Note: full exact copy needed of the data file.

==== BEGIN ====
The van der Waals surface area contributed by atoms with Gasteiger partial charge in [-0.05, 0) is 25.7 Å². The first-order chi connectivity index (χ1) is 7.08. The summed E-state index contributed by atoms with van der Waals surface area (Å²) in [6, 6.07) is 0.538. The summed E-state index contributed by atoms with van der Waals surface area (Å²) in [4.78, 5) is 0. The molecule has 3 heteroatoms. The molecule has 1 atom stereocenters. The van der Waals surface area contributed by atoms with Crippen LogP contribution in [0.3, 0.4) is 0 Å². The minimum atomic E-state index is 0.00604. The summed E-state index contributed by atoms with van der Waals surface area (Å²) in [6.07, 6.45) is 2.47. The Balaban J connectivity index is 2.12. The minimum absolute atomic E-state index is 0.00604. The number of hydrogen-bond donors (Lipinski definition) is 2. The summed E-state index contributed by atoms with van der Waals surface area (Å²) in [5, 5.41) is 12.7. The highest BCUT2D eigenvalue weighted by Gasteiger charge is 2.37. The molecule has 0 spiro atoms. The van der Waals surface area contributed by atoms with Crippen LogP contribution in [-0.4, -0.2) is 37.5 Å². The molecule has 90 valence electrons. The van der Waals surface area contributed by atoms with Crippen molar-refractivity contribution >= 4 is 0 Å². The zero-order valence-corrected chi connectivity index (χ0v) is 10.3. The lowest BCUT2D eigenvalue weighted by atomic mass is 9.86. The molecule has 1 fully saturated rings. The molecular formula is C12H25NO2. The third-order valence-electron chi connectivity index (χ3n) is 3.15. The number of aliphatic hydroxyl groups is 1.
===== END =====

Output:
The van der Waals surface area contributed by atoms with Gasteiger partial charge in [-0.05, 0) is 25.7 Å². The first-order chi connectivity index (χ1) is 7.08. The summed E-state index contributed by atoms with van der Waals surface area (Å²) in [6, 6.07) is 0.538. The summed E-state index contributed by atoms with van der Waals surface area (Å²) in [4.78, 5) is 0. The molecule has 3 heteroatoms. The molecule has 1 atom stereocenters. The van der Waals surface area contributed by atoms with Crippen LogP contribution in [0.3, 0.4) is 0 Å². The minimum atomic E-state index is 0.00604. The summed E-state index contributed by atoms with van der Waals surface area (Å²) in [6.07, 6.45) is 2.47. The Balaban J connectivity index is 2.12. The minimum absolute atomic E-state index is 0.00604. The number of hydrogen-bond donors (Lipinski definition) is 2. The summed E-state index contributed by atoms with van der Waals surface area (Å²) in [5, 5.41) is 12.7. The highest BCUT2D eigenvalue weighted by Gasteiger charge is 2.37. The molecule has 0 spiro atoms. The van der Waals surface area contributed by atoms with Crippen LogP contribution in [-0.4, -0.2) is 37.5 Å². The molecule has 90 valence electrons. The van der Waals surface area contributed by atoms with Crippen molar-refractivity contribution >= 4 is 0 Å². The zero-order valence-corrected chi connectivity index (χ0v) is 10.3. The lowest BCUT2D eigenvalue weighted by atomic mass is 9.86. The molecule has 1 fully saturated rings. The molecular formula is C12H25NO2. The third-order valence-electron chi connectivity index (χ3n) is 3.15. The number of aliphatic hydroxyl groups is 1.